At half-past one o'clock on Monday Samuel SANDERSON, Esq., High Sheriff, and John M. J. TOWNLEY, Esq., Under Sheriff, entered the Record Court, when the Grand Panel of the County was called by Edward MAGAURAN, Esq., Clerk of the Crown, and those gentlemen having figures before their names, having answered, were sworn as


1 Robert BURROWES, D.L.
2 Mervyn PRATT, D.L.
  Somerset H. MAXWELL, D.L.
3 Lieut. Col. H. T. CLEMENTS, D.L.
  Llewellan T. B.SAUNDERSON, J.P.
  Hon. Henry C. BUTLER, D.L.
  Sir George HODSON, D.L.
  George De la POER BERESFORD, M.P.
4 John E. VERNON, D.L.
5 Theo. H. CLEMENTS, J.P.
6 James HAMILTON, D.L.
7 William HUMPHRYS.
  Col. Samuel MOORE.
  Benjamin S. ADAMS, J.P.
  Major Robert J. CUMING, J.P.
  Nathaniel MONTGOMERY, J.P.
  John FINLAY, J.P.
  Col. NUGENT.
  Gerald R. DEASE, J.P.
8 James S. WINTER, D.L.
9 Robert STORY.
  Hon. Arthur ANNESLEY.
10 Alex W. J. SANKEY, J.P.
11 John FAY, J.P.
12 Edward SMITH, J.P.
13 William Leslie, J.P.
14 Archibald GODLEY, D.L.
15 William A. MOORE, J.P.
16 Matthew R. W. O'Connor, J.P.
  Robert ERSKINE, J.P.
17 John C. JONES.
18 John LITTON, J.P.
19 Major Michael PHILLIPS, J.P.
20 David FINLAY, J.P.
21 John B. LYNCH, J.P.
22 Edward KENNEDY, J.P.
  Henry O. SANDERS.
  Ambrose G. ADAMS
23 William JOHNSTON, J.P.
  Alfred H. WYNNE, J.P.
  John LESLIE.
  Robert S. DICKSON, J.P.
  George N. ROE, J.P.
  John NIXON, J.P.
  Albert HUTTON.
  Elliott ARMSTRONG.
  Armitage E. HUMPHRYS, J.P.
  John J. BENNISON, J.P.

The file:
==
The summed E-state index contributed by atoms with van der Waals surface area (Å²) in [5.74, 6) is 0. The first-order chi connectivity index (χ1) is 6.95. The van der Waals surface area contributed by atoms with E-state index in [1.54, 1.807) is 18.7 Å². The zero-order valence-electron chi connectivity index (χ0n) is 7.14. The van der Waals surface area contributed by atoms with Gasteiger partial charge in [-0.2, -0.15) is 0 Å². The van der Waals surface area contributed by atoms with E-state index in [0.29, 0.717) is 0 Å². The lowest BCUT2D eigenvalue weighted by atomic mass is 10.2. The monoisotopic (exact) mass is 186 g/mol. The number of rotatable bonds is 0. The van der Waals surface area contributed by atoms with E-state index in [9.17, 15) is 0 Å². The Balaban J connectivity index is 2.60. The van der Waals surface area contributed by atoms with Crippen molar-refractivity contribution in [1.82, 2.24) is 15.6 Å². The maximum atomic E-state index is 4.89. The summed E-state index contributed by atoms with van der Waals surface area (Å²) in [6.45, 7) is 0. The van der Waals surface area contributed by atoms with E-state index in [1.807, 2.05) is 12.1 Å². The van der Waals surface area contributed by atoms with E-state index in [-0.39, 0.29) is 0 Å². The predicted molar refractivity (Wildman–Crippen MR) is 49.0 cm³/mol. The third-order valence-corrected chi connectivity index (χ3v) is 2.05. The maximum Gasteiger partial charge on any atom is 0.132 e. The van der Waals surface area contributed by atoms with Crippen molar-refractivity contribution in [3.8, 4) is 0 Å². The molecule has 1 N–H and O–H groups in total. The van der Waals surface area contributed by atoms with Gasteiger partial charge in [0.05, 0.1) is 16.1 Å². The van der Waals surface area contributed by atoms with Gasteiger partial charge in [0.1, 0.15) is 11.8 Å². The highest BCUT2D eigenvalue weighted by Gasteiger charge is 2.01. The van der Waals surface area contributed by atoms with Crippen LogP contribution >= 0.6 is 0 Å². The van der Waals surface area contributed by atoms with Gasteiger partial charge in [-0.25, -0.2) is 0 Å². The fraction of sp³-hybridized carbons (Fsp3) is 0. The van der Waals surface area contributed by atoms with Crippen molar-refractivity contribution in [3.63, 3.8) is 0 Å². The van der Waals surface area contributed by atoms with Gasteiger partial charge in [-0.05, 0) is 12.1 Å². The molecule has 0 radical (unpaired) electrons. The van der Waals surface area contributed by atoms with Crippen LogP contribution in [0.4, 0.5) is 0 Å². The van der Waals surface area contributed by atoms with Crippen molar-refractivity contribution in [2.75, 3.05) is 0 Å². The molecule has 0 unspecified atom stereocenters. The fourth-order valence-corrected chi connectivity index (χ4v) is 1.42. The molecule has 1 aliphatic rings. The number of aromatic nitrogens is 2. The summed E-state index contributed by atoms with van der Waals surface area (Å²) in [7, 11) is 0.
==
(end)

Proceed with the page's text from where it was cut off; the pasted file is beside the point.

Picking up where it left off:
James STORY, J.P.
  James WARING
  Edward ROTHERAM, J.P.
  Andrew C. PALLAS.
  Thomas F. KNIPE, J.P.
  George WARING.
  Edward S. TENOR, J.P.

July 28, 1876


IRWIN - On the 25th inst., at Bilberry Hill House, Ardlogher, after a lingering illness, borne with great patience and resignation, Jane Elizabeth Irwin, aged 88 years.


The vacancy in the Order of St Patrick, created by the death of the Marquis of CONYNGHAM, will, it is reported, be filled up by the appointment of the Marquis of DROGHEDA; and the Lord Lieutenancy of the County of Meath, vacant by the same cause, will be conferred on the Marquis of HEADFORT.


A very curious case of disputed will is at present being tried at the Westmeath Assizes - that of "PURDON v. the Earl of Longford and others." It is an action of ejectment involving the validity of a will, and is brought by Arthur WELLINGTON PURDON, Dr. Charles Purdon, Frederick Purdon, and Henry Purdon, against the Earl of Longford, Richard COOKE, the Rev. William LYSTER, and Jno. FOX GOODMAN, a solicitor. The property in dispute is the mansion-house of Cooksborough, and land worth about five thousand pounds a year. The facts are very complicated, but, as stated by the counsel for the plaintiffs, may be thus summarised:- The original owner of the property, Adolphus Cooke, died in March last year, aged eighty-six. He was deaf, afflicted with various ailments, and of most eccentric character. He did not believe in any form of religion, but formerly believed in the transmigration of souls. He thought all animals were gentle until corrupted by man. At one time he believed himself to be an owl, at another a fox; and he had a tomb built in marble, in an elevated part of the grounds, where he intended to have himself buried sitting in a chair. Some years before his death Mr. Cooke requested Arthur Purdon to give up his profession and reside with him, promising to make him his heir; but Mr. Purdon declined. Some time afterwards Cooke induced Dr. Purdon to live with him and take the management of the estate. The testator made several wills, and in one dated April 26, 1869, he constituted Wellington Purdon owner of the estate. This is contended by the plaintiffs to be the last valid will made by the testator; but they allege that subsequently the Rev. Mr. Lyster, who was rector of Killucan, acquired such an influence over Cooke that he induced him to bequeath the whole property to Lord Longford's son, a boy twelve years old, whom the testator had never seen. Counsel alleged that Mr. Lyster was actuated partly by inimical feelings towards Purdon, and partly by a desire to ingratiate himself with the Longford family.